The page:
Our run consisted of a 17-mile loop passing by Blackmore mountain into a valley where cairns occasionally marked a trail, and our conversation lasted the entire four hours. In and out of physical therapy discussion and the world of racing, Nikki is surprisingly easy to talk to, like someone you’ve always known but forgot how much you like. On the trail several people stop to chat and catch up with her. She gave me tips on nutrition and training intensity with ease as someone who lives and breathes her sport and coaches people informally on a daily basis.
What became immediately apparent about Nikki is that she turns her fierce competitive nature on and off quite naturally and easily. Discussing races from ten years ago, she remembers turn by turn tactics and events that either made or destroyed a race for her. But when asked what her current average training volume is, she has no idea. “I’ve been doing this sport so long…” she explains. It’s all second nature now: the miles, the strategy, the competition. She doesn’t need to track miles, when race day comes she is ready.
For nearly seven years Nikki was undefeated in ultra marathon racing. She was the best in the world, and she has no qualms about admitting that fact. If anything, she explains clearly in Finding Traction, that she would like to see more women stepping it up in the sport. She tells me during our run that we as women need to be more confident with our racing. The achievements of women are often backstaged to the world of men’s racing, and Nikki explains even winning the Ultra Trail du Mont Blanc in Chamonix barely got her a newspaper mention the next day. But as someone who has won or taken podium in every major ultrarunning event on the planet, she is acutely aware of the performance potential of women. She wants women to push the boundaries, much like she has her whole life.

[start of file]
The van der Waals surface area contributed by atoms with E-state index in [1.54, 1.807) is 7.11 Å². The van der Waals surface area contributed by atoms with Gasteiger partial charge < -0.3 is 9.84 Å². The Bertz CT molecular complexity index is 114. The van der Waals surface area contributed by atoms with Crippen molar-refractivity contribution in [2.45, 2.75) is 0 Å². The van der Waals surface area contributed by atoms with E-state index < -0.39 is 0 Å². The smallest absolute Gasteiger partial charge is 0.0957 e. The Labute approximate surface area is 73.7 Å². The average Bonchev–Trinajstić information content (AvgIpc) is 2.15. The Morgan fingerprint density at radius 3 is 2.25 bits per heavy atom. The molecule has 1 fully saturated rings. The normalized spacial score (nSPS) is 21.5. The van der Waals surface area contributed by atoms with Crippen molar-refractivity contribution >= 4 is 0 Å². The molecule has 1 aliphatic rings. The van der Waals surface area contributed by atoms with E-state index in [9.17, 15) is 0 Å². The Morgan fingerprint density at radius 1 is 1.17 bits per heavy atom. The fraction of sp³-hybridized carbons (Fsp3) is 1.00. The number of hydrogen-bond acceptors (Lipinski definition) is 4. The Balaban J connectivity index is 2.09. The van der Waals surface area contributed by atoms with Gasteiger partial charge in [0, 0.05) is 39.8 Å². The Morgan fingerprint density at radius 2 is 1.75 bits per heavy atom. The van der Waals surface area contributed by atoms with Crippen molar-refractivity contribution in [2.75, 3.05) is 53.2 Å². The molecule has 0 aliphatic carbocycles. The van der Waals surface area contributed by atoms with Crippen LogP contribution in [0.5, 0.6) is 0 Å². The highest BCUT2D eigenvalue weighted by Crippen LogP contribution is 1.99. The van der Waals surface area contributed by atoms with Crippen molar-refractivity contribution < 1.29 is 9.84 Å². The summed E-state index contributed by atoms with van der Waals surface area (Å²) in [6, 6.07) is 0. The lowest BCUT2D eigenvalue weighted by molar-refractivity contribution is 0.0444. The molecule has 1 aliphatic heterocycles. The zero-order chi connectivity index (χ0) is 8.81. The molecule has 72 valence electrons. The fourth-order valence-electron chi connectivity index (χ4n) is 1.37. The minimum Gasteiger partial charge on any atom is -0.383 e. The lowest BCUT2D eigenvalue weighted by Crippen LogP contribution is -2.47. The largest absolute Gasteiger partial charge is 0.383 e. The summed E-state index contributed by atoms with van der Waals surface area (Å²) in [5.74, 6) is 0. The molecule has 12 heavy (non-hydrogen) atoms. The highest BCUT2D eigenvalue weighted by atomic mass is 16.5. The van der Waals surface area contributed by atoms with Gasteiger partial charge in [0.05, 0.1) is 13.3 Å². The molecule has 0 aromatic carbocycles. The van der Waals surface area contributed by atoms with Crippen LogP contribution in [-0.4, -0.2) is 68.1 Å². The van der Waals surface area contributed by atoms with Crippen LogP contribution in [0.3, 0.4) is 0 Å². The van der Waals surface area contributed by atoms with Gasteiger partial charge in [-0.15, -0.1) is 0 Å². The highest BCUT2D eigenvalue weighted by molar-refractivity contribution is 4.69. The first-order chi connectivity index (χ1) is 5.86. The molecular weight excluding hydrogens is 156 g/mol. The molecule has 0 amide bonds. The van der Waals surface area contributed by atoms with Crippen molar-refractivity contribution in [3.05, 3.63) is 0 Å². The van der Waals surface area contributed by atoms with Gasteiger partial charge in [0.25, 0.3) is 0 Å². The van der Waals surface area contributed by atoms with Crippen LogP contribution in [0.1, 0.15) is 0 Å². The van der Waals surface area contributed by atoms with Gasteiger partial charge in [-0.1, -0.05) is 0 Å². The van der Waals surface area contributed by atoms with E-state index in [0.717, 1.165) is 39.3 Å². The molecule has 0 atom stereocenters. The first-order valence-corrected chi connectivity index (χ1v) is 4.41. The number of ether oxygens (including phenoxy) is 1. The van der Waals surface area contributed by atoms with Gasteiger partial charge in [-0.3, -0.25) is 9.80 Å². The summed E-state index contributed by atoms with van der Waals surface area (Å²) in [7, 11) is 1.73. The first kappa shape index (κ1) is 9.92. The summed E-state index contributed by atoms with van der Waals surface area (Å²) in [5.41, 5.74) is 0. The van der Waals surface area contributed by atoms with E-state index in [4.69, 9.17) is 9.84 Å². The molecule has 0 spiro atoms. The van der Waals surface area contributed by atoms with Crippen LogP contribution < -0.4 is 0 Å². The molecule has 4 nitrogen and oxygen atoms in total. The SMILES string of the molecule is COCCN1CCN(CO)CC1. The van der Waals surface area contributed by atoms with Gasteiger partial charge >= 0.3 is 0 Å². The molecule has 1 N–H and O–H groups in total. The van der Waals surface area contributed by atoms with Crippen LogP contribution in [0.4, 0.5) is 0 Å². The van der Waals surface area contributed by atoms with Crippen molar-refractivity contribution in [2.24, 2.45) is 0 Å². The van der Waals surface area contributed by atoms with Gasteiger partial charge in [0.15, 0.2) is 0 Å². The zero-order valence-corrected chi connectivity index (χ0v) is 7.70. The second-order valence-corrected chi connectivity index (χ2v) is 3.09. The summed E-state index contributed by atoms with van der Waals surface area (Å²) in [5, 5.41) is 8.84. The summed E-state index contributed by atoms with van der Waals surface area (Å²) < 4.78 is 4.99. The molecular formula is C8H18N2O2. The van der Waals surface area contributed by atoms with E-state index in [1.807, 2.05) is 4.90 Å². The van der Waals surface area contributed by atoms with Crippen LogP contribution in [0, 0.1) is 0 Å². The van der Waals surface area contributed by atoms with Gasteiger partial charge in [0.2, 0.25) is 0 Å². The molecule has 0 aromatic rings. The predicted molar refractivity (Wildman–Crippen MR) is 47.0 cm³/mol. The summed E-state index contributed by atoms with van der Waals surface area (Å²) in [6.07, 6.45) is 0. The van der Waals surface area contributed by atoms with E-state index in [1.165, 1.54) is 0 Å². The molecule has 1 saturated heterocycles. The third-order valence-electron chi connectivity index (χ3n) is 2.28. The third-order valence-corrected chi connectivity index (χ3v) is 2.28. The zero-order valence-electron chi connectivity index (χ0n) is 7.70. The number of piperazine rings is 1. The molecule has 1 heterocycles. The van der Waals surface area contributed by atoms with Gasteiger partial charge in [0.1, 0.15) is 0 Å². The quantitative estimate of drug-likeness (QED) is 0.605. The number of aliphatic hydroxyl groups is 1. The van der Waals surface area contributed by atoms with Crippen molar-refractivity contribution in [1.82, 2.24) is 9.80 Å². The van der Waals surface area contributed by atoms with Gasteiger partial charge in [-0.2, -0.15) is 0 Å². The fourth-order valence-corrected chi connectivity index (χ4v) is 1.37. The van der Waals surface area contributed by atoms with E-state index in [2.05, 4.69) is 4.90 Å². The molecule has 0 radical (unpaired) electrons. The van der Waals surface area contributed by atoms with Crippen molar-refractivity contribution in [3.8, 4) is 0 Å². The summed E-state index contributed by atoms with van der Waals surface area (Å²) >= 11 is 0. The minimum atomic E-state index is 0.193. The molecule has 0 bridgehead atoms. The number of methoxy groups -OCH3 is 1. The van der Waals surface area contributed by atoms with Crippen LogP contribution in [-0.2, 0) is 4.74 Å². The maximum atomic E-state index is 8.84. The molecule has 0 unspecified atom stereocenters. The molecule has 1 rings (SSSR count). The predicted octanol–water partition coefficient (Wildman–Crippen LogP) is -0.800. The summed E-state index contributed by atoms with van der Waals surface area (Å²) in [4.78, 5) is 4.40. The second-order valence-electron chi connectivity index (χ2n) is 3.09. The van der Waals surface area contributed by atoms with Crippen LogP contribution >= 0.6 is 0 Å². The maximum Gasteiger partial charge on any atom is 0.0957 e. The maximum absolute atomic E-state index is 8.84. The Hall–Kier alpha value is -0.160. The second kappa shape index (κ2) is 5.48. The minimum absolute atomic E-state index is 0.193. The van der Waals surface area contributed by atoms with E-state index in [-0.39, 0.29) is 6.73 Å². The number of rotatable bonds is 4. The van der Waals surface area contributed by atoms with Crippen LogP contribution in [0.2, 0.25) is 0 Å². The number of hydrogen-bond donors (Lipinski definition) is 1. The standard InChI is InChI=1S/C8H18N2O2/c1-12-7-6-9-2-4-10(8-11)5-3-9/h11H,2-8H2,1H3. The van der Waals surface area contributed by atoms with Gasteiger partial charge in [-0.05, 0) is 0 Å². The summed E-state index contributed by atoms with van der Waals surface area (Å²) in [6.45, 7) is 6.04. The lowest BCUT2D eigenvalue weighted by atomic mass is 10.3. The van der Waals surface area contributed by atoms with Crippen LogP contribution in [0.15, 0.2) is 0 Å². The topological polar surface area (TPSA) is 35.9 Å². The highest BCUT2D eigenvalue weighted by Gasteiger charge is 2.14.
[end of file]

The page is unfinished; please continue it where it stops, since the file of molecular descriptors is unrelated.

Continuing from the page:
“Women need to take our place in professional sports,” Nikki says, “and we need to show we are worth watching.”
But how far are we willing to go? Finding Traction shows that Nikki goes deeper into the pain cave than most of us are capable. As her good friend Jenny Pierce gently consoles her, Nikki hobbles in pain down the trail at night, sobbing. The scene brings tears to my eyes. Jenny explains it was one of the hardest things she’s done: encouraging her friend to continue through her agony.
Nikki admonishes that we must have faith in the ups—just as certain as the downs—they come eventually. The suffering is absolutely worth “the moments of bliss.” Her history of enduring pain is long: through biomechanical problems that made it hard to walk as a child, to years of debilitating depression, to the most difficult races in the world. Nikki is seasoned to misery. But as sure as it comes, it goes and the next morning she is laughing and joking with her wary crew.
Through it all she is comforted and driven by her passion to help others. Her project on the Long Trail raised money for the non-profit organization Girls on the Run which helps young girls gain appreciation for physical activity.
The film will show again in Missoula on Saturday February 14th, 2015 at 2:30PM at the Top Hat. Tickets can be purchased online or at the door for $8.